Black Hat: The Forensics Factor

Monday, August 8, 2016 @ 09:08 AM gHale


By Gregory Hale
It is inevitable; an attack happens. The next move is to understand what happened so you can understand any holes and prevent something from happening in the future.

That is where Digital Forensics and Incident Response (DFIR) comes into play.

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“We want to find evil in an incident,” said Chris Sistrunk, senior consultant at FireEye during his Wednesday briefing entitled, “What’s the DFIRence for ICS” at Black Hat USA 2016. “We want to make sure everything comes back to a safe state. ICS anomalies sometimes they occur, but when does it become an incident?”

When it comes to recovering from an attack it is all about learning and growing from the incident.

For embedded devices the user should collect in terms of physical data: Exact location of the device; device description; identifying information; connections like serial, Ethernet and USB; front/back panel LED status; power consumption; temperature (if running hot), and evidence of tampering.

For digital data, the user should collect: Running configuration, including user accounts; last-known good configuration; running firmware, approved firmware; CPU usage percentage, memory usage percentage including RAM and storage; running processes; active ports like serial, Ethernet and USB; logs, and a memory dump.

While there are similarities with IT like when, where, how the ICS remains affected, regularly reporting the status to management, and writing a report of what exactly happened.

In addition, ICS must also: Return the ICS to normal quickly and safely, ICS devices have RTOS and ICS protocols; analysis to verify anomalies, and how and when to regain control of the ICS.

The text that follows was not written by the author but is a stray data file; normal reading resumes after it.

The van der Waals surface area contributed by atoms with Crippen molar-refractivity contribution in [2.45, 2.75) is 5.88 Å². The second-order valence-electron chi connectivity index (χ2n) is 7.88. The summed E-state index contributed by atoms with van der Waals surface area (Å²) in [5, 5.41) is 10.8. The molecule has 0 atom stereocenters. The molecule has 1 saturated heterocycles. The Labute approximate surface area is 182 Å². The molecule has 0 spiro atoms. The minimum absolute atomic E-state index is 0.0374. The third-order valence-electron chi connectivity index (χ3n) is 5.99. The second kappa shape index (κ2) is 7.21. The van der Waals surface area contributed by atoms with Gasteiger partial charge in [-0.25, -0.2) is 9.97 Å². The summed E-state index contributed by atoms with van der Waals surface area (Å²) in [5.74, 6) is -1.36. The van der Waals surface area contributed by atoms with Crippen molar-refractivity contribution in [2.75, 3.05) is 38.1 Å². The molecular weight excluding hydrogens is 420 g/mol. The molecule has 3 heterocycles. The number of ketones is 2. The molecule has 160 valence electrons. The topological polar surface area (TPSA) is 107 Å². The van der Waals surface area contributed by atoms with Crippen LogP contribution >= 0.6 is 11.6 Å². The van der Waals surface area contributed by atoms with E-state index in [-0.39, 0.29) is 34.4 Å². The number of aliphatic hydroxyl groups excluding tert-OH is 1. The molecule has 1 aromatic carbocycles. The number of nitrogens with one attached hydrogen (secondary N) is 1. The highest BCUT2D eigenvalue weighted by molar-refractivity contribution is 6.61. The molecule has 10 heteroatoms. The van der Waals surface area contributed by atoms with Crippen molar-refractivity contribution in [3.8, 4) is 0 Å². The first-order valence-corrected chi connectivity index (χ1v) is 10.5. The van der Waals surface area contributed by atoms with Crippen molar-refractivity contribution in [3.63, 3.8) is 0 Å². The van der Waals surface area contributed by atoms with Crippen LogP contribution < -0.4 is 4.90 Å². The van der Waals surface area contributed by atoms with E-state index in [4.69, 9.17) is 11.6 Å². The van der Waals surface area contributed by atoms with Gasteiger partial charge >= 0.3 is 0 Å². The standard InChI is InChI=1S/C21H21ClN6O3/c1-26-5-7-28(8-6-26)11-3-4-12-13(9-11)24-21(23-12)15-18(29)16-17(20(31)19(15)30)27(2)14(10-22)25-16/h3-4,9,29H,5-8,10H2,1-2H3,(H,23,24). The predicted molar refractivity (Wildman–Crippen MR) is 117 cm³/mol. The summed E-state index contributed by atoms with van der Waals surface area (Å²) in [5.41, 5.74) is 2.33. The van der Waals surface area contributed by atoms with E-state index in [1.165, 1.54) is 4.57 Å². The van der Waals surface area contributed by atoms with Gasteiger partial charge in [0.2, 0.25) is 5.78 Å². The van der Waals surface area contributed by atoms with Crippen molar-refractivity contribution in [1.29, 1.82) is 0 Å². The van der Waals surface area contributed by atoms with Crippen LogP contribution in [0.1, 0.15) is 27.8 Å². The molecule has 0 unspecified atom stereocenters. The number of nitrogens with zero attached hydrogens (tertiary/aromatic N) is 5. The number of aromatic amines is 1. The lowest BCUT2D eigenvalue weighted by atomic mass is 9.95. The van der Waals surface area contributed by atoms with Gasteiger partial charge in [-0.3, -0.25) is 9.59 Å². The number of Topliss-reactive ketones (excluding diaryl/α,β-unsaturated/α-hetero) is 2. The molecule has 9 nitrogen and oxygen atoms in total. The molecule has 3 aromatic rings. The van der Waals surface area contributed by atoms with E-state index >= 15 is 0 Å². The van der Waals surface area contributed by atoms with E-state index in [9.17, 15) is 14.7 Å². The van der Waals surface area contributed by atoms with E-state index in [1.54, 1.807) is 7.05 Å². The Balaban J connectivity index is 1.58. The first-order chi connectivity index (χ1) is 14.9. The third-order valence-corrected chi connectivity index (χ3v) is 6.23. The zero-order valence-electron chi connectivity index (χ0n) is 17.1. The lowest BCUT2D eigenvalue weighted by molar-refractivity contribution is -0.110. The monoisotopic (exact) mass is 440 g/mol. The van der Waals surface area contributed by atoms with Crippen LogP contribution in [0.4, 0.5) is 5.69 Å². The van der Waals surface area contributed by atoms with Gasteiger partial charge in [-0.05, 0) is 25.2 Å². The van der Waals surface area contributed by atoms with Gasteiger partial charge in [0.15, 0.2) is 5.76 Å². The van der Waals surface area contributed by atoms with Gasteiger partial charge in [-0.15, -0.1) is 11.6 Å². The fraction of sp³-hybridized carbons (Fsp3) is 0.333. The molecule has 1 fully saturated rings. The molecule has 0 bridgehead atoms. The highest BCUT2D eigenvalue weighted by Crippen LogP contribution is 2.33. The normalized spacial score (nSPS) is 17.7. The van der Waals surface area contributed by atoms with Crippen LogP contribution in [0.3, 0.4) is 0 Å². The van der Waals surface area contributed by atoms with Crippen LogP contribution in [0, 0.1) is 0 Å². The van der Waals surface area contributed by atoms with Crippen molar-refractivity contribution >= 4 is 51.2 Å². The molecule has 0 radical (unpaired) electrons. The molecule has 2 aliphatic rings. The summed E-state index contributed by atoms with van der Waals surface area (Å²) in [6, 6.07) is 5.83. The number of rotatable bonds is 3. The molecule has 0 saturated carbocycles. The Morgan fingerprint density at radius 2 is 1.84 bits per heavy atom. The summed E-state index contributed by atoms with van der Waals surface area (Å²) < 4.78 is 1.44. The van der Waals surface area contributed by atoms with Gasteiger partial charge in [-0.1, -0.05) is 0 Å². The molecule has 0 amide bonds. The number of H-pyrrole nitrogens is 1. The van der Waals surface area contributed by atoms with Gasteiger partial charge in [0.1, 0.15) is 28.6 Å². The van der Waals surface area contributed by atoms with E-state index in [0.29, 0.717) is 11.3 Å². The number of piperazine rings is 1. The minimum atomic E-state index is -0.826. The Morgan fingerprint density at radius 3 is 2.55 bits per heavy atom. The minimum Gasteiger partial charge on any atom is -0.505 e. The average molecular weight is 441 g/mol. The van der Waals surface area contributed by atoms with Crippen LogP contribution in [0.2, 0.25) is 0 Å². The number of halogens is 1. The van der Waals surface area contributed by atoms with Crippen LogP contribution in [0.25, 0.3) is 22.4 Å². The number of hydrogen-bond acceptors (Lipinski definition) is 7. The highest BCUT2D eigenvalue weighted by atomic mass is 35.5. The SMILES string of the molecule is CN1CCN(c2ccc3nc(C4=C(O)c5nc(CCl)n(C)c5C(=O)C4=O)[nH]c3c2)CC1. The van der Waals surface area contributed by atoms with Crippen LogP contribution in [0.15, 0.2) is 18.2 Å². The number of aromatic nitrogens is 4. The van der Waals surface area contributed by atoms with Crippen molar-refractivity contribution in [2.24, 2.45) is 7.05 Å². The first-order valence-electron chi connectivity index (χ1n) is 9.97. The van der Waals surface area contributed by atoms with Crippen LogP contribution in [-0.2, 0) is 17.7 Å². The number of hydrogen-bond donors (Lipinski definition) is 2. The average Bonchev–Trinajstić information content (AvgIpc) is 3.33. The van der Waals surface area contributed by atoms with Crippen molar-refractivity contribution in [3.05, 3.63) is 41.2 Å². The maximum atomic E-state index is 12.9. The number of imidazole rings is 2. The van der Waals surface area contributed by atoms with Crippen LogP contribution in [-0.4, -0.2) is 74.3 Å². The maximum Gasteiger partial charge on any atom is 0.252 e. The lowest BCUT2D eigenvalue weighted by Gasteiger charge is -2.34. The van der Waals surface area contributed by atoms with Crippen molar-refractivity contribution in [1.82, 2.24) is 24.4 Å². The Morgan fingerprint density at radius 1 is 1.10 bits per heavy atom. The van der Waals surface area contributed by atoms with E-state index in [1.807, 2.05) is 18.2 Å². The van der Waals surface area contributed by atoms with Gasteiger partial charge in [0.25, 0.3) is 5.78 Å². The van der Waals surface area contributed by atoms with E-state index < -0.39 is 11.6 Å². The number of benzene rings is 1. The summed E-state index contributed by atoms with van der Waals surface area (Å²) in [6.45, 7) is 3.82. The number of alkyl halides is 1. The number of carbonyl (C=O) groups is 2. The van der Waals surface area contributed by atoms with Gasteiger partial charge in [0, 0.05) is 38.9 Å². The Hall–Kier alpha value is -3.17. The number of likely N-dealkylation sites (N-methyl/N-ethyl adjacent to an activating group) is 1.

An incident happens where the user found an increase in network activity, strange behavior or a failure of some type. It is now time to investigate to determine if it is known bad code or an unknown piece of code. After that determination, the user would need to figure out if he or she needs to escalate the event into a security incident and then determine who to call, engineers, system administrators, public relations, safety folks, or maybe the system vendor.

One of the main things the user should not do is turn off the system.

“If you turn off the system, that could erase and good data.” Sistrunk said. “You don’t want to lose forensic evidence.”

As a result, first responders should collect and learn what the user and event logs reveal, he said. Also, does the configuration match the firmware and they should also see if the firmware approved from FAT/SAT.

They should also be aware of the running configuration, along with the last known good configuration and the standard configuration. Also, they should know if the configuration and logic are correct for the process. They should also know if the communications (serial, Ethernet, USB, wireless) are normal.